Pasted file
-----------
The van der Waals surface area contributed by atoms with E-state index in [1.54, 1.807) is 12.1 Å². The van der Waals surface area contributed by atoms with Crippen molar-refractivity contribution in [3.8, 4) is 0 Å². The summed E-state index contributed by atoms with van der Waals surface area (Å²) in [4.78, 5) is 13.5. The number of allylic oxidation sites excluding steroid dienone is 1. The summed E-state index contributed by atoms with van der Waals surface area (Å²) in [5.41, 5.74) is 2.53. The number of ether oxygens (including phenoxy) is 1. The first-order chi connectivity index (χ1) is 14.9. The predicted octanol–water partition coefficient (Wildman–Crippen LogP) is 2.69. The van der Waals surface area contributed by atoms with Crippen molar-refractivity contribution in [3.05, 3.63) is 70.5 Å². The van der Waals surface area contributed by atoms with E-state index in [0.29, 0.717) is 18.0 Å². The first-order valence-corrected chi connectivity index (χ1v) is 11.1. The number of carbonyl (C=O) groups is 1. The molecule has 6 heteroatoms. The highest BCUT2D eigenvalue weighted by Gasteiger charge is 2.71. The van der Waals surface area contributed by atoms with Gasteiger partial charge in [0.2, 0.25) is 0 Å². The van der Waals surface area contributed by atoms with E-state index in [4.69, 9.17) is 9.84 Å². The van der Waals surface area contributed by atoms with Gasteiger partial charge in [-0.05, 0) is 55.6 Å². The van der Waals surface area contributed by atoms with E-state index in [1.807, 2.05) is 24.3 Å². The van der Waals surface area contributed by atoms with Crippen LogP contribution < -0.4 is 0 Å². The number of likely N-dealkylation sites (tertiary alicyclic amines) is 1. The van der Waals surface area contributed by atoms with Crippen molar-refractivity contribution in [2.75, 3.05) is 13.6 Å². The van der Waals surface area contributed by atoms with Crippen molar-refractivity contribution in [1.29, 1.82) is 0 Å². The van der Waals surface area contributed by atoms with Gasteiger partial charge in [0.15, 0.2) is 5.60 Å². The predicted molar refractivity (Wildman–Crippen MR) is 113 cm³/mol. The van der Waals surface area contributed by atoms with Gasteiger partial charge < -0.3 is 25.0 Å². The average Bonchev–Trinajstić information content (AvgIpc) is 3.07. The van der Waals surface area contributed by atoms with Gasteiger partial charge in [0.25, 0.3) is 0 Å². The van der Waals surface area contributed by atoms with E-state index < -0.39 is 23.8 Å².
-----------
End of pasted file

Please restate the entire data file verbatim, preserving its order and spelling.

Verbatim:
The van der Waals surface area contributed by atoms with E-state index in [1.54, 1.807) is 12.1 Å². The van der Waals surface area contributed by atoms with Crippen molar-refractivity contribution in [3.8, 4) is 0 Å². The summed E-state index contributed by atoms with van der Waals surface area (Å²) in [4.78, 5) is 13.5. The number of allylic oxidation sites excluding steroid dienone is 1. The summed E-state index contributed by atoms with van der Waals surface area (Å²) in [5.41, 5.74) is 2.53. The number of ether oxygens (including phenoxy) is 1. The first-order chi connectivity index (χ1) is 14.9. The predicted octanol–water partition coefficient (Wildman–Crippen LogP) is 2.69. The van der Waals surface area contributed by atoms with Crippen molar-refractivity contribution in [3.05, 3.63) is 70.5 Å². The van der Waals surface area contributed by atoms with E-state index in [0.29, 0.717) is 18.0 Å². The first-order valence-corrected chi connectivity index (χ1v) is 11.1. The number of carbonyl (C=O) groups is 1. The molecule has 6 heteroatoms. The highest BCUT2D eigenvalue weighted by Gasteiger charge is 2.71. The van der Waals surface area contributed by atoms with Gasteiger partial charge in [0.2, 0.25) is 0 Å². The van der Waals surface area contributed by atoms with E-state index in [4.69, 9.17) is 9.84 Å². The van der Waals surface area contributed by atoms with Gasteiger partial charge in [-0.05, 0) is 55.6 Å². The van der Waals surface area contributed by atoms with E-state index in [1.807, 2.05) is 24.3 Å². The van der Waals surface area contributed by atoms with Crippen LogP contribution < -0.4 is 0 Å². The number of likely N-dealkylation sites (tertiary alicyclic amines) is 1. The van der Waals surface area contributed by atoms with Crippen molar-refractivity contribution in [2.75, 3.05) is 13.6 Å². The van der Waals surface area contributed by atoms with Crippen molar-refractivity contribution in [1.29, 1.82) is 0 Å². The van der Waals surface area contributed by atoms with Gasteiger partial charge in [0.15, 0.2) is 5.60 Å². The predicted molar refractivity (Wildman–Crippen MR) is 113 cm³/mol. The van der Waals surface area contributed by atoms with Gasteiger partial charge < -0.3 is 25.0 Å². The average Bonchev–Trinajstić information content (AvgIpc) is 3.07. The van der Waals surface area contributed by atoms with Gasteiger partial charge in [0.25, 0.3) is 0 Å². The van der Waals surface area contributed by atoms with E-state index < -0.39 is 23.8 Å².